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Sleep as a priority

I love sleep. I’m also blessed with being able to sleep almost anywhere. When I lived in the UK, on my morning commute, squeezed into the underground I could wedge myself into the corner and nap. As I age I find my passion for the night has diminished slightly, but I’m still resisting the call of the morning.

Why tell you this? I share this because sleep is important. For both physical and mental health.

If I didn’t catch those few extra zees on the tube I’d be cranky.

If I don’t get at least seven and a half hours I’m a zombie until noon. There’s a reason I’m happy to see clients after regular office hours are long over.

As a lover of all things sleep, it can be hard to switch of my brain after a busy day, and that mean falling asleep can be difficult. Knowing how much a good night’s rest helps me I have started using the following strategies to prevent me from being irritable, tired and lacking concentration the following day, they have also helped me regain a little physical well being.

Calming myself

I start calming myself ready for sleep four to six hours before bedtime. This can be tough on days when I’m working late, but I do this with a leisurely stroll with the dog about half an hour before sleep. This isn’t a fast-paced walk, I do that type of exercise walking earlier in the day.

Avoiding caffeinated drinks and alcohol also helps, as does staying away from screens. The blue lights of mobile devices messes with the circadian rhythms and melatonin production (the stuff that tells us it’s time to sleep), so if you must use your screen, try switching to ‘night mode’, I would however suggesting skipping for at least an hour before sleeping, why not set an alarm to remind yourself.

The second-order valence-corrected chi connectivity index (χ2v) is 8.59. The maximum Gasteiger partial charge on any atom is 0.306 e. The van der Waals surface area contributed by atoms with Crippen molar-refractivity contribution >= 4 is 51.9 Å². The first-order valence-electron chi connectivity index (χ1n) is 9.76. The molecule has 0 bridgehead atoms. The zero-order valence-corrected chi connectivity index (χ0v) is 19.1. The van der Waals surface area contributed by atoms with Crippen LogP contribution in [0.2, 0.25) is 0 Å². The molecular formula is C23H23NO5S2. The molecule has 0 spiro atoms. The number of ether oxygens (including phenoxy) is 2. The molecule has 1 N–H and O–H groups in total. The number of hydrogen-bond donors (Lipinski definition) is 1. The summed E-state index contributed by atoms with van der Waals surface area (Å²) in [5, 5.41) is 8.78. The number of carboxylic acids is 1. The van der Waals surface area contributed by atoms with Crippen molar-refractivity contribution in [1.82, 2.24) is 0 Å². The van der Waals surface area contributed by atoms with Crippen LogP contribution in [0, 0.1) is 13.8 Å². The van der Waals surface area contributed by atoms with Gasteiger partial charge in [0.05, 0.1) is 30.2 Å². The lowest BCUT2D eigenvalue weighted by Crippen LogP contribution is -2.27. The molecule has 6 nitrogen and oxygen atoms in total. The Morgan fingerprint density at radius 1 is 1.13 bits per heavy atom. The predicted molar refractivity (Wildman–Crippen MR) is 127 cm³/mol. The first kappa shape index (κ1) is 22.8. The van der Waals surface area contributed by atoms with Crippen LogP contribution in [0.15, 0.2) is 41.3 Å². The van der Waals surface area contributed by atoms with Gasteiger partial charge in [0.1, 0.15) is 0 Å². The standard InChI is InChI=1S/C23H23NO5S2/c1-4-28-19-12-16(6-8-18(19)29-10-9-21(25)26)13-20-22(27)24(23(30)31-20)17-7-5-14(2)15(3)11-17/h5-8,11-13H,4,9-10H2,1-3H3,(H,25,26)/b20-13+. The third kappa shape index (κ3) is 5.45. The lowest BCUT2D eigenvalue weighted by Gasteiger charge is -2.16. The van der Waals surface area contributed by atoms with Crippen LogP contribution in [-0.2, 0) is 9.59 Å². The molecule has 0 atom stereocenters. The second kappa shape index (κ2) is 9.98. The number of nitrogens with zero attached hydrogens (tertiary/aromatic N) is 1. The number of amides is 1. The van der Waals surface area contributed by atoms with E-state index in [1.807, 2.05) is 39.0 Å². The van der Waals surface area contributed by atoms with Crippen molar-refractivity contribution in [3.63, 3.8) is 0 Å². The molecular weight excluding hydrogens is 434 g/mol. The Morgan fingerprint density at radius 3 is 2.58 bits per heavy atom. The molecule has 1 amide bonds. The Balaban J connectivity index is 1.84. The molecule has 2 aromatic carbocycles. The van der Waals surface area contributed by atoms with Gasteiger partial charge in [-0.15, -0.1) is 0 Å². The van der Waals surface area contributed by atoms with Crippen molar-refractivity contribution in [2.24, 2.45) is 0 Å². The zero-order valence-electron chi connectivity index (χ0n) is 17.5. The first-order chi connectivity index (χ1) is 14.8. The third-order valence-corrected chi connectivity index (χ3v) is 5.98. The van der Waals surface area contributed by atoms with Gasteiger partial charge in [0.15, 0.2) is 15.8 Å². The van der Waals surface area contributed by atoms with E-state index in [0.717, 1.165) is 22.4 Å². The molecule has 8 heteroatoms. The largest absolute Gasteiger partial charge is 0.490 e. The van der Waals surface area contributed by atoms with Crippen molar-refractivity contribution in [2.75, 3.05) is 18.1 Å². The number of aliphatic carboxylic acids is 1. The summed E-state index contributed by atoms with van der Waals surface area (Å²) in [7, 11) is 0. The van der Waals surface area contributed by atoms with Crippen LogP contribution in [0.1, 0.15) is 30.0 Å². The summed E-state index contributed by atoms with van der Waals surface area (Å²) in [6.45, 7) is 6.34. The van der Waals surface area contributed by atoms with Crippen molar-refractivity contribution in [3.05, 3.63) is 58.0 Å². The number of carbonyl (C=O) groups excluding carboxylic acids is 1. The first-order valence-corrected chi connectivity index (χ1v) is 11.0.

Be consistent

A bedtime routine can really help. Getting up and going to bed at the same time each day. Sleep experts suggest keeping bed for sleeping only, but as a sex therapist I find this one hard (pun intended) to endorse. After all, sex is a wonderful sleep aid, especially when you both reach fruition.

However, you can make your bedroom optimal for sleeping. Adjust the temperature to keep your body at a cool, but comfortable level. recommends a optimal sleeping temperature as between 15 and 19 degrees C (60 – 67 degrees F). Also, the body reacts better to a completely dark sleeping environment.

Get out of bed

If you can’t sleep, get up and do something. Use a dull light to write in a journal if you can’t sleep due to a racing mind can help to calm the mind. Resist the temptation to get your mobile device out. If you need a drink, stick to water and zero sugar drinks, such as chamomile tea or other sleep infusions.

Try meditation

Meditation can help calm the mind, which in turn helps you fall asleep. Practising meditation also helps reduce stress during the day. Mediation doesn’t have to look like a crossed-legged guru, but can be crocheting or knitting, reading or starring at a flickering candle flame.

If you’ve never meditated you might like to start with guided meditations. There are number of free apps available and plenty of paid apps.

Making sleep a priority is important. Try it tonight.

Sleep well!

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